The Supreme Court of Canada heard an appeal Monday from comedian Mike Ward, who was found by a lower court to have discriminated against a disabled singer in one of his routines.
Ward’s lawyer told the nine judges that Canadians don’t have a right not to be offended, and making fun of someone doesn’t take away their rights.
The lawyer for singer Jeremy Gabriel — who was awarded $35,000 by a rights tribunal — said Ward’s joke went too far and had long-lasting consequence’s on the disabled man’s life.
The nine justices took the case under deliberation at the end of the hearing.
Lawyer Julius Grey argued Monday that his client’s joke about Gabriel — part of the comedian’s routine between 2010 and 2013 — targeted sacred cows in society as opposed to the singer’s disability.
“There is no right not to be offended,”Grey said. “To insult someone doesn’t deprive that person of a service or of a right.”
A 2016 Quebec human rights tribunal ruling had ordered Ward to pay $35,000 in moral and punitive damages to Gabriel, who has Treacher Collins syndrome, a congenital disorder characterized by skull and facial deformities. Gabriel became a celebrity in Quebec after he sang with Céline Dion and for the Pope.
In his act, Ward joked that he had thought Gabriel’s illness was terminal and people were only nice to him because he would soon die. Ward then joked that after he realized the child was not dying, he tried to drown him.
The Quebec Court of Appeal ruled in a 2-1 decision in November 2019 that Ward’s comments compromised the young performer’s right to the safeguarding of his dignity and could not be justified, even in a society where freedom of expression is valued.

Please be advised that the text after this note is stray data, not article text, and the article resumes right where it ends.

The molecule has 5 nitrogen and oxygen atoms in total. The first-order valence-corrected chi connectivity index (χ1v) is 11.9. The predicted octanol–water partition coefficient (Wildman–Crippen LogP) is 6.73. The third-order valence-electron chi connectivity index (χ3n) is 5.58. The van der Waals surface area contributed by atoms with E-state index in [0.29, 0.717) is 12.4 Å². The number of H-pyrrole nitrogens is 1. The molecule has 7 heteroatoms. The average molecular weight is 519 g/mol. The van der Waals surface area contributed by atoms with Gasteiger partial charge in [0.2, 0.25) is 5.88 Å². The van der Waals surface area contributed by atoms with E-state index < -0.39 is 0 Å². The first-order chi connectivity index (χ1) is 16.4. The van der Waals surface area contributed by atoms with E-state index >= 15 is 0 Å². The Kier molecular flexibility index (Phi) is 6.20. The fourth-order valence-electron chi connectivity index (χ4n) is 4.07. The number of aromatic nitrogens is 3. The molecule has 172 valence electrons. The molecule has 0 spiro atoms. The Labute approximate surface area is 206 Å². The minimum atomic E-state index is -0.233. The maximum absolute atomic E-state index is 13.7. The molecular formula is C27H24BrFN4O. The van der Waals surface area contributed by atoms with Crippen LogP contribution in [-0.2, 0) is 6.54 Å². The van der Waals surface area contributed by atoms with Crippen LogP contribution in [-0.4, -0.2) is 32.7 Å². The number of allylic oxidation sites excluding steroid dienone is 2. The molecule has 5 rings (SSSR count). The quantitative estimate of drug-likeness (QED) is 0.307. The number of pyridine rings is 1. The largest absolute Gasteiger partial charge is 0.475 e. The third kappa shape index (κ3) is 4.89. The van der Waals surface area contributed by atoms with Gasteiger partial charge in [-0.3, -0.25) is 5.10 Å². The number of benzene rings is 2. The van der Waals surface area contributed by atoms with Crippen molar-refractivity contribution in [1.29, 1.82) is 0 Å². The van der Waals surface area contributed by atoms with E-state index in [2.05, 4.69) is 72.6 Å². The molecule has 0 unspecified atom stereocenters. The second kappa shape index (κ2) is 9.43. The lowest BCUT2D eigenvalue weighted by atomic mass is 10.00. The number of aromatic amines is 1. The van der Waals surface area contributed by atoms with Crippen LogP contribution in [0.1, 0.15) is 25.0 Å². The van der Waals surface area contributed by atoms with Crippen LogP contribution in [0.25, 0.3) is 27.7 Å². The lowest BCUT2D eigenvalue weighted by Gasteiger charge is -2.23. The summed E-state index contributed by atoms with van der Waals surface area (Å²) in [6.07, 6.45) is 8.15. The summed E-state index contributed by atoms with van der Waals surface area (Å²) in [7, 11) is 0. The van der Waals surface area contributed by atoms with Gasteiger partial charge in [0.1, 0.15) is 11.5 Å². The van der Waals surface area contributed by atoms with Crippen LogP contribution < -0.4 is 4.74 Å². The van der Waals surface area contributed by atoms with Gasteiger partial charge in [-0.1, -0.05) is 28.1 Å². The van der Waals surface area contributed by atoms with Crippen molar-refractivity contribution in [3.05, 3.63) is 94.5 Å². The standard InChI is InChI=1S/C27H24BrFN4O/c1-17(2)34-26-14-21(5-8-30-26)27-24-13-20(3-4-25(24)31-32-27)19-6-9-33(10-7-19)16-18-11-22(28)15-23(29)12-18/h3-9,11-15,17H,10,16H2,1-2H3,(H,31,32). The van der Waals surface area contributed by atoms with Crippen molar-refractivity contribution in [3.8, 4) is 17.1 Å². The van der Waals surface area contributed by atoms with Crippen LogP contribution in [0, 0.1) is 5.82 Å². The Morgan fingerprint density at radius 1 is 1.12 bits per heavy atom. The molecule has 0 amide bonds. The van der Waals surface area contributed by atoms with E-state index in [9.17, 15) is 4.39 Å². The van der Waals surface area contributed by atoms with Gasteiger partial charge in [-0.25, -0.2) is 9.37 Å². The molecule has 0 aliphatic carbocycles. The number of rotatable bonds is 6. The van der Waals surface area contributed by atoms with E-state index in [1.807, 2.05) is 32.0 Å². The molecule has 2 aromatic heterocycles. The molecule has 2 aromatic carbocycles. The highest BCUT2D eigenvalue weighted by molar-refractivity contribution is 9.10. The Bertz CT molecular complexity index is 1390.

Grey told the Supreme Court, “one could argue that Mike Ward provided equality for Jeremy (Gabriel) by treating him in the same way as other sacred cows.” The comment drew a response from Justice Russell Brown.
“Oh c’mon!” Brown said, interrupting Grey. “Don’t go that far. We aren’t talking about Galileo or Salman Rushdie, here. He’s no hero,” he added, referring to Ward.
Justice Sheilah Martin also reacted to Grey’s comments, stating: “We’re talking about somebody saying that they tried to drown a 13-year-old child that has a physical disability.”
Christopher Bredt, a lawyer for the Canadian Civil Liberties Association, an intervener in the case arguing on the side of freedom of expression, told the court that “a lot of comedy is in bad taste.”
Supreme Court set to hear comedian’s case
But Stephanie Fournier, a lawyer representing Quebec’s human rights tribunal, said the case wasn’t about morality or taste but about discrimination.
She said the joke attacked Gabriel’s human dignity. She told the court that Ward’s comedy routine was widely available online, which she said was a “major element” in the case, because the videos were accessible to Gabriel’s peers at school.
“He was mocked and intimidated at school …. He also had to deal with the stress of his parents. Therefore, there were enormous consequences for (Gabriel),” Fournier said.
Ward’s case has received a lot of attention in the province because of its implications for artistic freedom and the place of human rights tribunals to adjudicate issues of freedom of expression.
Another intervener in the case before the Supreme Court is an association representing professionals in Quebec’s comedy industry, l’Association des professionnels de l’industrie de l’humour.
The group’s lawyer, Walid Hijazi, said Monday that the industry is worried about the possibility of Ward losing the case. He warned of a possible “chilling effect” that would lead to self-censorship among comedians.
© 2021 The Canadian Press